The sun was now low beneath the horizon. Darkness spread rapidly. None of my selves could see anything beyond the tapering light of our headlamps on the hedge. I summoned them together. "Now," I said, "comes the season of making up our accounts. Now we have got to collect ourselves; we have got to be one self. Nothing is to be seen any more, except one wedge of road and bank which our lights repeat incessantly. We are perfectly provided for. We are warmly wrapped in a rug; we are protected from wind and rain. We are alone. Now is the time of reckoning. Now I, who preside over the company, am going to arrange in order the trophies which we have all brought in. Let me see; there was a great deal of beauty brought in to-day: farmhouses; cliffs standing out to sea; marbled fields; mottled fields; red feathered skies; all that. Also there was disappearance and the death of the individual. The vanishing road and the window lit for a second and then dark. And then there was the sudden dancing light, that was hung in the future. What we have made then to-day," I said, "is this: that beauty; death of the individual; and the future. Look, I will make a little figure for your satisfaction; here he comes. Does this little figure advancing through beauty, through death, to the economical, powerful and efficient future when houses will be cleansed by a puff of hot wind satisfy you? Look at him; there on my knee." We sat and looked at the figure we had made that day. Great sheer slabs of rock, tree tufted, surrounded him. He was for a second very, very solemn. Indeed it seemed as if the reality of things were displayed there on the rug. A violent thrill ran through us; as if a charge of electricity had entered in to us. We cried out together: "Yes, yes," as if affirming something, in a moment of recognition.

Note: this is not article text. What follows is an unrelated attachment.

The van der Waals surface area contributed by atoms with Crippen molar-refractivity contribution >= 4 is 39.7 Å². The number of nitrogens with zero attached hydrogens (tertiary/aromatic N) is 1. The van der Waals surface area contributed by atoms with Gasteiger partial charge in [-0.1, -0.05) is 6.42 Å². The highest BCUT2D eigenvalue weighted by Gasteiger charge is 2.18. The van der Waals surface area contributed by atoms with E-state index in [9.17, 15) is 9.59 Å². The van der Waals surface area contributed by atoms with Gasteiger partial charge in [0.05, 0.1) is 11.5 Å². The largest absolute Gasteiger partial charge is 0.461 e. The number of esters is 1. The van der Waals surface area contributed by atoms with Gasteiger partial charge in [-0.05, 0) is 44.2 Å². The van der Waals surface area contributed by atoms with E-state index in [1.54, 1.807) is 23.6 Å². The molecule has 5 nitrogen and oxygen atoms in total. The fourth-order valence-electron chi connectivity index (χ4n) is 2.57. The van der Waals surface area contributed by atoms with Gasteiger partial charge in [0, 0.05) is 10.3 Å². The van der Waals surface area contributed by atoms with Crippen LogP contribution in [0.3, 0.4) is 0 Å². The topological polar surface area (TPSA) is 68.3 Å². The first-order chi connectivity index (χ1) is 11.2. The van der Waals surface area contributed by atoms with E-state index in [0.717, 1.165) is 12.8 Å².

In La La La , a little girl stands alone and sings, but hears no response. Gathering her courage and her curiosity, she skips farther out into the world, singing away to the trees and the pond and the reeds, but no song comes back to her. Day passes into night, and the girl dares to venture into the darkness toward the light of the moon, becoming more insistent in her singing, climbing as high as she can, but still there is silence in return. Dejected, she falls asleep on the ground, only to be awakened by an amazing sound. She has been heard, at last. With the simplest of narratives and the near absence of words, Kate DiCamillo conveys a lonely child’s yearning for someone who understands.
In 1979, Paul Volcker , formerly the president of the Federal Reserve Bank of New York, became chairman of the Federal Reserve Board. When he took office in August, year-over-year inflation was running above 11 percent, and national joblessness was just a shade under 6 percent. By this time, it was generally accepted that reducing inflation required greater control over the growth rate of reserves specifically, and broad money more generally. The Federal Open Market Committee (FOMC) had already begun establishing targets for the monetary aggregates as required by the Humphrey-Hawkins Act. But it was clear that sentiment was shifting with the new chairman and that stronger measures to control the growth of the money supply were required. In October 1979 , the FOMC announced its intention to target reserve growth rather than the fed funds rate as its policy instrument.